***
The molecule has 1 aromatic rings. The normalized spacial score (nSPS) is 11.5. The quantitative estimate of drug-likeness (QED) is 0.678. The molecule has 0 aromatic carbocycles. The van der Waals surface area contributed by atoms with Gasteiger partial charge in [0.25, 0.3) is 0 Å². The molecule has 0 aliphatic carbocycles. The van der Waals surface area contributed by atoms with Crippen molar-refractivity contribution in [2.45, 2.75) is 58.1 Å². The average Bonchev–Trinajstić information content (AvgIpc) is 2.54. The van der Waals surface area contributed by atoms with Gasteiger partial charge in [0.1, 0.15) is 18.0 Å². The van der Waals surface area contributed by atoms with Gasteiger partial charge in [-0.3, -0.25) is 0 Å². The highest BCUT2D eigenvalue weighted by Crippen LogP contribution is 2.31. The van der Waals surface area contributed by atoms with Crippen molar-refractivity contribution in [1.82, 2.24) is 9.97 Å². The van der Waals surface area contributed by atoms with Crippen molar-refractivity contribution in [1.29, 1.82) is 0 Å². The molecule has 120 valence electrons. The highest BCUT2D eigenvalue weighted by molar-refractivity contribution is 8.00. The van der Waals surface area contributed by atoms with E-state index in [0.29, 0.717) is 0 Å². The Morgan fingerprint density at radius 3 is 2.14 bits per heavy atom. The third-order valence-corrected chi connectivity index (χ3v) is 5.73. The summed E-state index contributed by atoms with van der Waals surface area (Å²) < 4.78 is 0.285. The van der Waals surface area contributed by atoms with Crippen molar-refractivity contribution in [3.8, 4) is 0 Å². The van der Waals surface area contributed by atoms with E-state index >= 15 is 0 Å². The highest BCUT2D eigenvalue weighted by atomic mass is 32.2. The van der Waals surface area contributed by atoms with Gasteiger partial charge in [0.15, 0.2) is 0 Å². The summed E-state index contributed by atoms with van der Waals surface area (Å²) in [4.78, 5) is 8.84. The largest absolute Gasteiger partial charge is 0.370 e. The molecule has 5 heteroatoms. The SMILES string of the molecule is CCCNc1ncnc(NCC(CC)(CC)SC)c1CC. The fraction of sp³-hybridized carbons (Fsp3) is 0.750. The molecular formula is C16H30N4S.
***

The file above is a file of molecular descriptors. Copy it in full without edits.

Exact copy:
The molecule has 1 aromatic rings. The normalized spacial score (nSPS) is 11.5. The quantitative estimate of drug-likeness (QED) is 0.678. The molecule has 0 aromatic carbocycles. The van der Waals surface area contributed by atoms with Gasteiger partial charge in [0.25, 0.3) is 0 Å². The molecule has 0 aliphatic carbocycles. The van der Waals surface area contributed by atoms with Crippen molar-refractivity contribution in [2.45, 2.75) is 58.1 Å². The average Bonchev–Trinajstić information content (AvgIpc) is 2.54. The van der Waals surface area contributed by atoms with Gasteiger partial charge in [0.1, 0.15) is 18.0 Å². The van der Waals surface area contributed by atoms with Gasteiger partial charge in [-0.3, -0.25) is 0 Å². The highest BCUT2D eigenvalue weighted by Crippen LogP contribution is 2.31. The van der Waals surface area contributed by atoms with Crippen molar-refractivity contribution in [1.82, 2.24) is 9.97 Å². The van der Waals surface area contributed by atoms with Crippen molar-refractivity contribution in [1.29, 1.82) is 0 Å². The molecule has 120 valence electrons. The highest BCUT2D eigenvalue weighted by molar-refractivity contribution is 8.00. The van der Waals surface area contributed by atoms with E-state index in [0.29, 0.717) is 0 Å². The Morgan fingerprint density at radius 3 is 2.14 bits per heavy atom. The third-order valence-corrected chi connectivity index (χ3v) is 5.73. The summed E-state index contributed by atoms with van der Waals surface area (Å²) < 4.78 is 0.285. The van der Waals surface area contributed by atoms with Crippen molar-refractivity contribution in [3.8, 4) is 0 Å². The van der Waals surface area contributed by atoms with E-state index >= 15 is 0 Å². The highest BCUT2D eigenvalue weighted by atomic mass is 32.2. The van der Waals surface area contributed by atoms with Gasteiger partial charge in [0.15, 0.2) is 0 Å². The summed E-state index contributed by atoms with van der Waals surface area (Å²) in [4.78, 5) is 8.84. The largest absolute Gasteiger partial charge is 0.370 e. The molecule has 5 heteroatoms. The SMILES string of the molecule is CCCNc1ncnc(NCC(CC)(CC)SC)c1CC. The fraction of sp³-hybridized carbons (Fsp3) is 0.750. The molecular formula is C16H30N4S.